Massive asteroid Ryugu has boulders that are porous, study finds

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Boulders on ‘potentially dangerous’ asteroid Ryugu are so porous they could contain remnants of the EARLY solar system, researchers say

  • Researchers found boulders on asteroid Ryugu are ‘porous’
  • It has boulders with “average porosity of over 70 percent, a level as high as early planetismals.”
  • The boulders may contain remnants of the early solar system
  • Experts used the spacecraft’s infrared thermal camera to look at two areas on Ryugu’s surface
  • The first area had boulders that were between 72 and 91 percent porous
  • The second area was approximately 71 percent porous
  • Ryugu is considered a ‘potentially dangerous’ object near Earth
  • Hayabusa2 successfully returned samples of Ryugu on December 5, 2020

Researchers have found that boulders on the massive asteroid Ryugu are “porous,” leading some to wonder if the discovery could help experts learn more about how planets are formed.

The findings, published in Natural Astronomy, reveal that the 2,790-foot-wide Ryugu has boulders with “average porosity of over 70 percent, a level as high as early planetisms.”

Planetisms are ancient celestial bodies, some as old as 4.6 billion years ago, that are made of dust, rock and other materials that make up the “building blocks of planets,” NASA notes.

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As such, the boulders could potentially contain leftover portions of the early solar system, the researchers theorize.

“We propose that these boulders are the least processed material on Ryugu and are remnants of porous planetesimals that have not undergone a high degree of heating and compaction,” researchers wrote in the study. “Our multi-instrumental analysis suggests that fragments of the highly porous boulders are globally mixed in the surface regolith, implying that they can be captured in collected samples by touch-down operations.”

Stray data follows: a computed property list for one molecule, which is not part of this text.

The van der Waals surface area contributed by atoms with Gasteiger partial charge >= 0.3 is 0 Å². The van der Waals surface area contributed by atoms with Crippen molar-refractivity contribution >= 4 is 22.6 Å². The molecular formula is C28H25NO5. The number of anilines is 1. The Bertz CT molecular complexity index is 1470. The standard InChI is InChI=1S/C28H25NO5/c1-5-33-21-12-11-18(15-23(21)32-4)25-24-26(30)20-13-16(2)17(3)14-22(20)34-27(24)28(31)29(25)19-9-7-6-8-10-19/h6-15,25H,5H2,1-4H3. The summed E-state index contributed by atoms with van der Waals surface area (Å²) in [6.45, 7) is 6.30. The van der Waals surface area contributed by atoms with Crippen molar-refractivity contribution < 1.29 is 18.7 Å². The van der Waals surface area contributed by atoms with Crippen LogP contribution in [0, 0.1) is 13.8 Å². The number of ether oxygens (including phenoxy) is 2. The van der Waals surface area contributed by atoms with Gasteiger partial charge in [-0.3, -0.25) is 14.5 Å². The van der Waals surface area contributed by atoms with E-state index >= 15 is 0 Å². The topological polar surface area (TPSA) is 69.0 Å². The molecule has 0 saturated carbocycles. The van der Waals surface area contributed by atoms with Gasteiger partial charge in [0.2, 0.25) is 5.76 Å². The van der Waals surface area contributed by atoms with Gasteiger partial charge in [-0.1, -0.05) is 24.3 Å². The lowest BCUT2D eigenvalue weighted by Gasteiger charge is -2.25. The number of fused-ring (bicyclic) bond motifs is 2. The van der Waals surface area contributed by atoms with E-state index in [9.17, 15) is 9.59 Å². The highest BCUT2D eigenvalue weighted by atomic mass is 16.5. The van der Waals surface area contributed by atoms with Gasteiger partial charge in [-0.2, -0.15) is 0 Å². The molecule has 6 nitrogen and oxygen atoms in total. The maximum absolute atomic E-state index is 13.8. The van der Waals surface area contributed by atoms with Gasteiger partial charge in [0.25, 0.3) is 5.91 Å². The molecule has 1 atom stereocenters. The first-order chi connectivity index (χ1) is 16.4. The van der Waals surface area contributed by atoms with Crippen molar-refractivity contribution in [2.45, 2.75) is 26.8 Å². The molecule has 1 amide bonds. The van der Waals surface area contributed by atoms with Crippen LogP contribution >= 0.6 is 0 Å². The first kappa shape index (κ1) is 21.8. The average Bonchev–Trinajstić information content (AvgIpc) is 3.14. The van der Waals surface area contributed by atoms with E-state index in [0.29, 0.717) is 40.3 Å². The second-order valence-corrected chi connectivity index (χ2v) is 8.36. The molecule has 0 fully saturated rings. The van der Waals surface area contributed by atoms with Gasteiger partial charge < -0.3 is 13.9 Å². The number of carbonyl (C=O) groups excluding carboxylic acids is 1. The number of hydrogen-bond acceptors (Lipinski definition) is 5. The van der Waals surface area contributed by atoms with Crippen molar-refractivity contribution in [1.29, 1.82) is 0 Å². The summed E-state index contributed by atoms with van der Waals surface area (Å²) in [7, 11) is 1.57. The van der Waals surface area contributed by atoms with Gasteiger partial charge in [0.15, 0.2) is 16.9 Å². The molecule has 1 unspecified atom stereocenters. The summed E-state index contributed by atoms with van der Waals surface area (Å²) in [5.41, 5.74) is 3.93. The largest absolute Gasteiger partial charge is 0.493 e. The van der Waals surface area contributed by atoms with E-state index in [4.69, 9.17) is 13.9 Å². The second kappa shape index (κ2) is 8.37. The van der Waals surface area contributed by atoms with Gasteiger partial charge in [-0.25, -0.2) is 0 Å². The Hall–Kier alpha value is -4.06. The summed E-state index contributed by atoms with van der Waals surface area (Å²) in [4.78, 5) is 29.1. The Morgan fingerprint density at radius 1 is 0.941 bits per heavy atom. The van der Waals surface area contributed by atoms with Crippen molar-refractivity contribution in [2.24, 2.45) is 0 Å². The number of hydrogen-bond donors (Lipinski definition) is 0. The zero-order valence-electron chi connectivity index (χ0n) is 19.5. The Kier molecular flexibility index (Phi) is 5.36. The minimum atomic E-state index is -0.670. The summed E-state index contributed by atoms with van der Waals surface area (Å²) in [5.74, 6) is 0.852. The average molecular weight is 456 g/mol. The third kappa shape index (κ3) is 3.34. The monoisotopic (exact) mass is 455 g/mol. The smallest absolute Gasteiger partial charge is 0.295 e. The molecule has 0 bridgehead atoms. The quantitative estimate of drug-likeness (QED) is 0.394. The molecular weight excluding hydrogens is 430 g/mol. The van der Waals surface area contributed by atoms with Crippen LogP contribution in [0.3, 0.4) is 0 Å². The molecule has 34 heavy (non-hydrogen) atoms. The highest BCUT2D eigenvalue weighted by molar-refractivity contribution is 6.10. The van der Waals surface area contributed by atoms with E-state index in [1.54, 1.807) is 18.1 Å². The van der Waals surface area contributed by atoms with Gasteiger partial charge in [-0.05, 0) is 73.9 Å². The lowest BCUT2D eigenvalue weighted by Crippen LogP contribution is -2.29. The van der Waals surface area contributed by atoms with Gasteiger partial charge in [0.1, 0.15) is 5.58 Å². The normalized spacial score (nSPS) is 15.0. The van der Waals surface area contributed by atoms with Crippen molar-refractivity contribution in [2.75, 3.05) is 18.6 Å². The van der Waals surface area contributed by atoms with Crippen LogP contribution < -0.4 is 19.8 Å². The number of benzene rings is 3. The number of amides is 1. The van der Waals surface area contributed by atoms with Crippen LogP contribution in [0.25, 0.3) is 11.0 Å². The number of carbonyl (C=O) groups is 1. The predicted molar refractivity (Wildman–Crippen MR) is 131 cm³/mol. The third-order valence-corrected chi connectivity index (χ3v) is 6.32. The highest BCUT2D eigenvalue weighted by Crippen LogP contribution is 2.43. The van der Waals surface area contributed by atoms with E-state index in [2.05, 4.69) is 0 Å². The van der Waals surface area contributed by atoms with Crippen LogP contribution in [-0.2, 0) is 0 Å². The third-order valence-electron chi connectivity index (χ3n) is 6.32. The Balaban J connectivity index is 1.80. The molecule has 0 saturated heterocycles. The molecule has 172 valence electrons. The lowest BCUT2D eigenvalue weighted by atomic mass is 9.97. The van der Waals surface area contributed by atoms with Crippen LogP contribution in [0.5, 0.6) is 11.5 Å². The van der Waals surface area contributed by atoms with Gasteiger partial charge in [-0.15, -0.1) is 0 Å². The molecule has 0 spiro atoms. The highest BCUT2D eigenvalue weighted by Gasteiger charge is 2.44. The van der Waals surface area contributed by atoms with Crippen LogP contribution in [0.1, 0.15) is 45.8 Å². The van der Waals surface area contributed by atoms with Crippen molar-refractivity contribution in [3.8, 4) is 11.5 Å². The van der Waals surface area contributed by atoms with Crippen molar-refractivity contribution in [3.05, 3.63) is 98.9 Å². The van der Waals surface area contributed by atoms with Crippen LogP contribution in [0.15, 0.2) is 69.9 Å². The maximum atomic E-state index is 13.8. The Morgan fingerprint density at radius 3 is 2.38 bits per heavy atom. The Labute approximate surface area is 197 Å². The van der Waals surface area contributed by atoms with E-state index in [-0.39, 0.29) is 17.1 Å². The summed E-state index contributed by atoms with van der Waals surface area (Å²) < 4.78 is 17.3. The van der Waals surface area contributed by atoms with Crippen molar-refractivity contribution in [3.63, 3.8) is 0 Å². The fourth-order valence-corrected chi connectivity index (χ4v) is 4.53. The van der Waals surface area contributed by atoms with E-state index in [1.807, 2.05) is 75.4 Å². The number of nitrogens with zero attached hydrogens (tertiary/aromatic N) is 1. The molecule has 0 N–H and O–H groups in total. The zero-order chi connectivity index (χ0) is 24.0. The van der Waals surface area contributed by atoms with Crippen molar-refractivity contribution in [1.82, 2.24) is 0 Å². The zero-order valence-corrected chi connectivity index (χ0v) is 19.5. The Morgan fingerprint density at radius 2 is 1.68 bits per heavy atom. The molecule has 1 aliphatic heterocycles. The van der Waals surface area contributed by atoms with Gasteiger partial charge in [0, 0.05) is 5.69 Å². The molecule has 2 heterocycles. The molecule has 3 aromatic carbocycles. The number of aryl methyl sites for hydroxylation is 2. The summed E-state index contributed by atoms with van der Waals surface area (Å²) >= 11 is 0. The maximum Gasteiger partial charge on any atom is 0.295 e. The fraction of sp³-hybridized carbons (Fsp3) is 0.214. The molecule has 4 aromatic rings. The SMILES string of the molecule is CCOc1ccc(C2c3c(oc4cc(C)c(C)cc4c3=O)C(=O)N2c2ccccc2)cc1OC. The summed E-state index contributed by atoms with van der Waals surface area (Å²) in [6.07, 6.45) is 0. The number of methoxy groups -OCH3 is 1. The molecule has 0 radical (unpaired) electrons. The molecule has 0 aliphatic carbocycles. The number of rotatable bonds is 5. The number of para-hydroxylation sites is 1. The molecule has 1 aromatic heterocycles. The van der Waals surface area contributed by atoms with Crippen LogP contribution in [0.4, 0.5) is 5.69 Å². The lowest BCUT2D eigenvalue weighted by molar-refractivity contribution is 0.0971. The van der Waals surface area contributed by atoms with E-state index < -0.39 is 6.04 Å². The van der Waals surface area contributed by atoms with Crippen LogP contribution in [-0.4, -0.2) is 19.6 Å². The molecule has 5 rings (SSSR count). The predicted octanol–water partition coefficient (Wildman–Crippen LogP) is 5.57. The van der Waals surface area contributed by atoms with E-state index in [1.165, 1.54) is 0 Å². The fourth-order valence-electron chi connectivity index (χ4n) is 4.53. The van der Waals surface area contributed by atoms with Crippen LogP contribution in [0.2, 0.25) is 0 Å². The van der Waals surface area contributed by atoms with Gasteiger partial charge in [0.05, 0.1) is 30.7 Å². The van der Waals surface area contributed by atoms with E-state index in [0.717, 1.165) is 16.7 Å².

To come up with their findings, the team used Hayabusa2’s thermal infrared camera to look at the asteroid’s surface and found two areas, including one near the center of a crater, full of porous boulders.

The first area had boulders that were between 72 and 91 percent porous, according to according space.com.

While they couldn’t confirm that the second area had boulders, they used the thermal infrared camera to suggest the area was about 71 percent porous, the news channel added.

Previous research suggested the boulders were between 30 and 50 percent porous, higher than meteorites but lower than comets.

The 2,790-foot-wide Ryugu has boulders with

The 2,790-foot-wide Ryugu has boulders with “average porosity of over 70 percent, a level as high as early planetisms.”

The boulders may contain remnants of the early solar system, according to a new study studie

The boulders may contain remnant parts of the early solar system, according to a new study